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 Decision 261/2014: Royal Society for the Protection of Birds and the Scottish Ministers

 Impact of wind farm developments on bird populations

 Reference No: 201402165

Decision Date: 18 December 2014

 Summary

 On 13 February 2014, the Royal Society for the Protection of Birds (the RSPB) asked the Scottish Ministers (the Ministers) for specified information relating to bird populations.

The Ministers sought clarification of this request and the RSPB confirmed that it was seeking information relating to the impact of named east coast wind farm projects on bird populations. The Ministers initially failed to provide the RSPB with a response to this clarified request. Following a review, the Ministers claimed the information was excepted from disclosure under regulation 10(4)(c) of the EIRs (as a request formulated in too general a manner).

The Commissioner investigated and found that the Ministers had failed to respond to the RSPB's request for information in accordance with the EIRs. This was because it had wrongly applied the exception contained in regulation 10(4)(c) of the EIRs and had failed to comply fully with its related duty to provide advice and assistance under regulation 9(2) of the EIRs. She required the Ministers to provide the RSPB with a review outcome that did not rely upon the exception in regulation 10(4)(c).

 Relevant statutory provisions

The Environmental Information (Scotland) Regulations 2004 (the EIRs) regulations 2(1) (paragraphs (a) and (c) of definition of "environmental information") (Interpretation); 5(1) and (2)(b) (Duty to make available environmental information on request); 9(1), (2) and (4) (Duty to provide advice and assistance); 10(1), (2), and (4)(c) (Exceptions from duty to make environmental information available).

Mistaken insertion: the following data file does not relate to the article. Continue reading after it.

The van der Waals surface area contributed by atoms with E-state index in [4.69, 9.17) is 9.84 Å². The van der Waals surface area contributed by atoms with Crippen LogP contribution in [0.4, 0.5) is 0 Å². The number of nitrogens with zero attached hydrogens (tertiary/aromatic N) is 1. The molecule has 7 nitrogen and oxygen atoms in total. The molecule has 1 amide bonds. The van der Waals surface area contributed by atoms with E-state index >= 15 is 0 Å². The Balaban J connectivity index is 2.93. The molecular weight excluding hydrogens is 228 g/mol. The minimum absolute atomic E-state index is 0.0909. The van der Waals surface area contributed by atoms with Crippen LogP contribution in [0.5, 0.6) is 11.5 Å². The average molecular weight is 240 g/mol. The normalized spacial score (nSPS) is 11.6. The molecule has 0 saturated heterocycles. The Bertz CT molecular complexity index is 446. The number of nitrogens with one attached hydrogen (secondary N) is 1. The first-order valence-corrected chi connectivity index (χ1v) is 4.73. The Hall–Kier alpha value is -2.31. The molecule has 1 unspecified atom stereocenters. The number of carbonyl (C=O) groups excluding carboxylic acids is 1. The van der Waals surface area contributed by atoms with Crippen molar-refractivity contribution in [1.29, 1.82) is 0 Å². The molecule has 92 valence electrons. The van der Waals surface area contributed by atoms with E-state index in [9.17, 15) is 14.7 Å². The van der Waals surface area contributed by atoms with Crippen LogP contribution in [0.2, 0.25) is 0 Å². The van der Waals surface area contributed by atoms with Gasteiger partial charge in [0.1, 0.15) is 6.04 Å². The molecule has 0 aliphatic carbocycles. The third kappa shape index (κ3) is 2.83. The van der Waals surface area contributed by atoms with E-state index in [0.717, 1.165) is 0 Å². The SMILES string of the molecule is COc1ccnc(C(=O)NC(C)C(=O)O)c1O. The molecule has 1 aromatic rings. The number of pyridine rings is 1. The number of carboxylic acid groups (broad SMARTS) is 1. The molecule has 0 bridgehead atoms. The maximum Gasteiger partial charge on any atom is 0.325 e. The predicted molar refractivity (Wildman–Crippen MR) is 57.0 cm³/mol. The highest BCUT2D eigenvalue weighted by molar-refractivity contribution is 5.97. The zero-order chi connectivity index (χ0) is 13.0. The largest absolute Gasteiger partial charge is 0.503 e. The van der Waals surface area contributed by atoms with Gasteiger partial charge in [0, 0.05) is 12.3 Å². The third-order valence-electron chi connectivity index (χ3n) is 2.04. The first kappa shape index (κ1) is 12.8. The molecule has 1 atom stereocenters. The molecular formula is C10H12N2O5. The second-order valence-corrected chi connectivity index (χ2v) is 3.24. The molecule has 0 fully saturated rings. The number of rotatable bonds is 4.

The full text of each of the statutory provisions cited above is reproduced in Appendix 1 to this decision. The Appendix forms part of this decision.

 Background

1. On 13 February 2014, the RSPB made a request for information to the Ministers. The information requested was all material concerning:

· Acceptable Biological Change

· Potential Biological Removal

· Band Collision Risk Model; and

· Review of conservation objectives for Special Protection Areas with Seabird qualifying interest

since June 2012, to include minutes, notes, memos, correspondence (including emails) or other unpublished information (including in electronic formats) held by the Scottish Government.

2. The Ministers contacted the RSPB on 21 February 2014, seeking clarification of the request.

3. On 26 February 2014, the RSPB wrote to the Ministers and clarified that it was only seeking information relevant to east coast wind farm projects, and that the information should be limited to birds but should include all birds recorded, including those in flight or on water.

4. The Ministers contacted the RSPB on 25 March 2014, noting that the request had generated a large volume of information and indicating that it would take longer than the permitted 20 working days for them to be able to identify, collate and review information captured by the request. The RSPB confirmed, on 26 March 2014, that it would be acceptable to extend the time for response by an additional 20 working days.

5. On 31 March 2014, the Ministers contacted the RSPB again, asking it to confirm that its request was restricted to specific named east coast wind farms.

6. The RSPB wrote to the Ministers on 15 April 2014 and confirmed that it was only seeking information regarding the following east coast wind farm projects:

· Beatrice Offshore Windfarm Limited

· Moray Offshore Renewables Limited

· Inch Cape

· Neart na Gaoithe

· Seagreen.

The RSPB stated that it was not interested in any other plans or projects and it further clarified that it did not wish to see purely administrative information, personal information, repetitive information or information already in the public domain. The RSPB also noted that it would prefer the information to be provided in an electronic format.